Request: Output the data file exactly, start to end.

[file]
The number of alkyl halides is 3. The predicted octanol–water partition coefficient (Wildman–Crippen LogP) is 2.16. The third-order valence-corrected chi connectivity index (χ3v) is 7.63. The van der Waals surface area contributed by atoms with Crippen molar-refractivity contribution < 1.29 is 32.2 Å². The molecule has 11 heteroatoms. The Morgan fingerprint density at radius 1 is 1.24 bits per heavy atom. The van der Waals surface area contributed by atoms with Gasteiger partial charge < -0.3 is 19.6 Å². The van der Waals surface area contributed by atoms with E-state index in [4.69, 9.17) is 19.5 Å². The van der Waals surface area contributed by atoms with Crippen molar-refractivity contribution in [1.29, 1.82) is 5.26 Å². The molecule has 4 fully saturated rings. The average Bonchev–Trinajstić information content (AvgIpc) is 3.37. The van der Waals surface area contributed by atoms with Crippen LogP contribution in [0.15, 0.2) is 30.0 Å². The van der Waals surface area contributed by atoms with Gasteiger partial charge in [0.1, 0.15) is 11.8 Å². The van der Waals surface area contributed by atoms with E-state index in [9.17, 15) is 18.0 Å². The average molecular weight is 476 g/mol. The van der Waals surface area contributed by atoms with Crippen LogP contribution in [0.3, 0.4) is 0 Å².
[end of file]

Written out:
The number of alkyl halides is 3. The predicted octanol–water partition coefficient (Wildman–Crippen LogP) is 2.16. The third-order valence-corrected chi connectivity index (χ3v) is 7.63. The van der Waals surface area contributed by atoms with Crippen molar-refractivity contribution < 1.29 is 32.2 Å². The molecule has 11 heteroatoms. The Morgan fingerprint density at radius 1 is 1.24 bits per heavy atom. The van der Waals surface area contributed by atoms with Gasteiger partial charge < -0.3 is 19.6 Å². The van der Waals surface area contributed by atoms with E-state index in [4.69, 9.17) is 19.5 Å². The van der Waals surface area contributed by atoms with Crippen molar-refractivity contribution in [1.29, 1.82) is 5.26 Å². The molecule has 4 fully saturated rings. The average Bonchev–Trinajstić information content (AvgIpc) is 3.37. The van der Waals surface area contributed by atoms with Crippen LogP contribution in [0.15, 0.2) is 30.0 Å². The van der Waals surface area contributed by atoms with Gasteiger partial charge in [0.1, 0.15) is 11.8 Å². The van der Waals surface area contributed by atoms with E-state index in [9.17, 15) is 18.0 Å². The average molecular weight is 476 g/mol. The van der Waals surface area contributed by atoms with Crippen LogP contribution in [0.3, 0.4) is 0 Å².